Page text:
This option is used to warm up or cool down the overall pixels of the image. As you open up the dialogue box of this option the first option you will find is ‘filter’ which is a drop-down menu available with many options for warming and cooling filter.
Underneath this, there are options like ‘color’ option which brings us Photoshop’s color picker tool and we can choose what kind of color we want in our Photo filter. There are also other colors available on the ‘filter’ preset itself.
Below the ‘color’ option, there is a ‘density’ slider in which you can increase or decrease the amount of color in the filter. And at last there is ‘preserve luminosity’ which helps to keep the luminosity of the image, so make sure to keep this option checked so that image will not be darkened. After you are complete with your editing hit the ‘ok’ button and the dialogue box will close.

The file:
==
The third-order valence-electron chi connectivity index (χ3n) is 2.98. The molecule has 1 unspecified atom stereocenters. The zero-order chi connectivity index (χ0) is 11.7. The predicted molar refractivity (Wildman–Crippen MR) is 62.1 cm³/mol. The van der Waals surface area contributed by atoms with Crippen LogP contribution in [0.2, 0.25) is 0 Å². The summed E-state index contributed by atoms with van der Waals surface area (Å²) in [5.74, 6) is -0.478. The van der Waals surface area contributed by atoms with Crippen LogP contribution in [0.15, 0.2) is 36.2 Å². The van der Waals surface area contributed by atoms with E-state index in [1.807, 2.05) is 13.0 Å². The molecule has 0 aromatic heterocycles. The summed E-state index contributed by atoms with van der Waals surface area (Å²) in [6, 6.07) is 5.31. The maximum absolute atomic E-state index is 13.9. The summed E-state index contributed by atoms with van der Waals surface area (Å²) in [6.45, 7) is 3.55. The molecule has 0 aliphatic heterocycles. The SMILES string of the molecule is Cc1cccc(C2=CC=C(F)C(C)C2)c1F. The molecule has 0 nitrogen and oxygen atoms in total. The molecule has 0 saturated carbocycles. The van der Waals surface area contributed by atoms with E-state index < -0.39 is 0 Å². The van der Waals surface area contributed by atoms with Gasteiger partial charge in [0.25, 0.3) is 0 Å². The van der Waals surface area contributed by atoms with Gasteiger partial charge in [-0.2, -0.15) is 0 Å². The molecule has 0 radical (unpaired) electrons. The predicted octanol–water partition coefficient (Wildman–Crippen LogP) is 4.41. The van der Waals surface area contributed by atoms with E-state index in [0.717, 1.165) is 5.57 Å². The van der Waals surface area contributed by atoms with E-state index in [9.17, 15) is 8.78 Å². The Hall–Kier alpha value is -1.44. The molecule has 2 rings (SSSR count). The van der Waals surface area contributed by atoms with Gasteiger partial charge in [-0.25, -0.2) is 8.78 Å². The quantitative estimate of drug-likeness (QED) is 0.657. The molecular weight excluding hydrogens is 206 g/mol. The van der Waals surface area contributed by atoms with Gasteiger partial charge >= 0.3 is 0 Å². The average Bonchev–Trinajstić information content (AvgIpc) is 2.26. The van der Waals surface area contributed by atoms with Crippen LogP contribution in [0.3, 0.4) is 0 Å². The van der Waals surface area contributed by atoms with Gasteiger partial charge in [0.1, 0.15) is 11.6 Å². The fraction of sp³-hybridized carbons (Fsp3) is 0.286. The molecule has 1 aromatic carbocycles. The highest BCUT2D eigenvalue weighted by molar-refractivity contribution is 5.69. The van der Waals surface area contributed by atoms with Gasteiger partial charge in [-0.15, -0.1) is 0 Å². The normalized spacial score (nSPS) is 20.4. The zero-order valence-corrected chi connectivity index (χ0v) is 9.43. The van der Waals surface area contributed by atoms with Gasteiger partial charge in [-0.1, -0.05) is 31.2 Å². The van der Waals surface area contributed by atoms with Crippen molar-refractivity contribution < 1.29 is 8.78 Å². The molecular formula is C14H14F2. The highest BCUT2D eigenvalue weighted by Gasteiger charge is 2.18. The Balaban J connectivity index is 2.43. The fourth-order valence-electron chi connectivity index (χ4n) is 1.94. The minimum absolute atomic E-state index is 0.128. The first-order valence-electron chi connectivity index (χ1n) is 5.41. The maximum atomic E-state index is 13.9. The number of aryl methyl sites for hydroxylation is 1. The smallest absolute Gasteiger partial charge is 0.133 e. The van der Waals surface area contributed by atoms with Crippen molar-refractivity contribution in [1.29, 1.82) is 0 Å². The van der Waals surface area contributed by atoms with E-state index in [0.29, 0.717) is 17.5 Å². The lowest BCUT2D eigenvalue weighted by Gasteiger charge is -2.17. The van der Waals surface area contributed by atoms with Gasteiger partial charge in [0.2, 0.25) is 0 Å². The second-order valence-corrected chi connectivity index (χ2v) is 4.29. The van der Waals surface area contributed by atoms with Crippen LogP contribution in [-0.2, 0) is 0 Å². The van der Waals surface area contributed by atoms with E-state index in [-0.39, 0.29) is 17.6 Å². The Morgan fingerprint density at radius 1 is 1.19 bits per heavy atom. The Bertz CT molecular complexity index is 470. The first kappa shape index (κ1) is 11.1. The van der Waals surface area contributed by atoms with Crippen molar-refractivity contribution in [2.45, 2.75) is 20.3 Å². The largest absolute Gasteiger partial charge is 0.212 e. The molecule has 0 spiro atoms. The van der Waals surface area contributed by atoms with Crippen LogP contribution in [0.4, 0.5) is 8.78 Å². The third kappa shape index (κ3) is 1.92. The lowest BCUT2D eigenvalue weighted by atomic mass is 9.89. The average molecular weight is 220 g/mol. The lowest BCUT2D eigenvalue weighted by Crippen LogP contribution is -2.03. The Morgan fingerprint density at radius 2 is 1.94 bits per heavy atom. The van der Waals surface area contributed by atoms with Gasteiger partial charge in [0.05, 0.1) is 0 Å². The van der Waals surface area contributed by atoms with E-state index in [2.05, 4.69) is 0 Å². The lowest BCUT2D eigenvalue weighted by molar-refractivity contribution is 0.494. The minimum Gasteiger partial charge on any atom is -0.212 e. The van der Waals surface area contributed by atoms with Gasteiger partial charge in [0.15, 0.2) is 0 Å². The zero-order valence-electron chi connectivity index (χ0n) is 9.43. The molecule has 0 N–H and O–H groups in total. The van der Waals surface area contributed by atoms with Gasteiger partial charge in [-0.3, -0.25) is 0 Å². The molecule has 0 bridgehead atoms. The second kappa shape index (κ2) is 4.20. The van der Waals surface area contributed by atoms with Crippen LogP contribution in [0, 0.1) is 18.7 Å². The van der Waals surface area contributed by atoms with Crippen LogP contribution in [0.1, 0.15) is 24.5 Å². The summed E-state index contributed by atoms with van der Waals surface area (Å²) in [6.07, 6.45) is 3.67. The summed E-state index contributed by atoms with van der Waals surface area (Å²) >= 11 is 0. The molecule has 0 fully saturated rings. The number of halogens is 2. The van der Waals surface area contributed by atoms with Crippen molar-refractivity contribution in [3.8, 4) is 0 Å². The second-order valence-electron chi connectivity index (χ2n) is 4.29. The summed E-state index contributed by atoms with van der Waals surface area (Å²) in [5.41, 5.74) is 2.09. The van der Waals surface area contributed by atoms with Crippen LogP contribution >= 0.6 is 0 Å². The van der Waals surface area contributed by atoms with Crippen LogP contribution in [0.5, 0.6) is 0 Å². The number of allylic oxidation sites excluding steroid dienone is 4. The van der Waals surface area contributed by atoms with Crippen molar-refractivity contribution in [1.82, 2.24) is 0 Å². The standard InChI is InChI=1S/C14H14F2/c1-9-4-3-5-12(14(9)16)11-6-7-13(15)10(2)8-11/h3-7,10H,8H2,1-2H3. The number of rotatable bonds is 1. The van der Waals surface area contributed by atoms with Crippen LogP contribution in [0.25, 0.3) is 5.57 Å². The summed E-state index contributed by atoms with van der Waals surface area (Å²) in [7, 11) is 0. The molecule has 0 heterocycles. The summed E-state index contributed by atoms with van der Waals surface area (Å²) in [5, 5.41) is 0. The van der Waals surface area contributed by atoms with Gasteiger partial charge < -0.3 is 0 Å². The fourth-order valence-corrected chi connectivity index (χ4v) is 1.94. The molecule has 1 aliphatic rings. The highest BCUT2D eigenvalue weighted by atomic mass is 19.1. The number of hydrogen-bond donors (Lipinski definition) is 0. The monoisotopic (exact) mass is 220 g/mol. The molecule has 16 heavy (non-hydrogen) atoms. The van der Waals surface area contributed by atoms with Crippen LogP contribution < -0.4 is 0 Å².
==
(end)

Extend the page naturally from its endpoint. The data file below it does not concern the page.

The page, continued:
Channel Mixer allows you to control how the three channels interact with each other. Like every other option this also opens up a dialogue box and the first ‘option’ you will see is ‘presets’ which is a drop-down menu.
Below this, there is ‘output-channel’ and this is the channel that you are working on at present, this is also a drop-down menu which has options like red, green and blue. There are three sliders for red, green and blue and they control the ‘amount’ of colors.
So, from these sliders, you can increase or decrease the amount of red, green and blue colors. Underneath these, there is a slider for ‘contrast’ where you can further adjust the grayscale value of the selected output channel.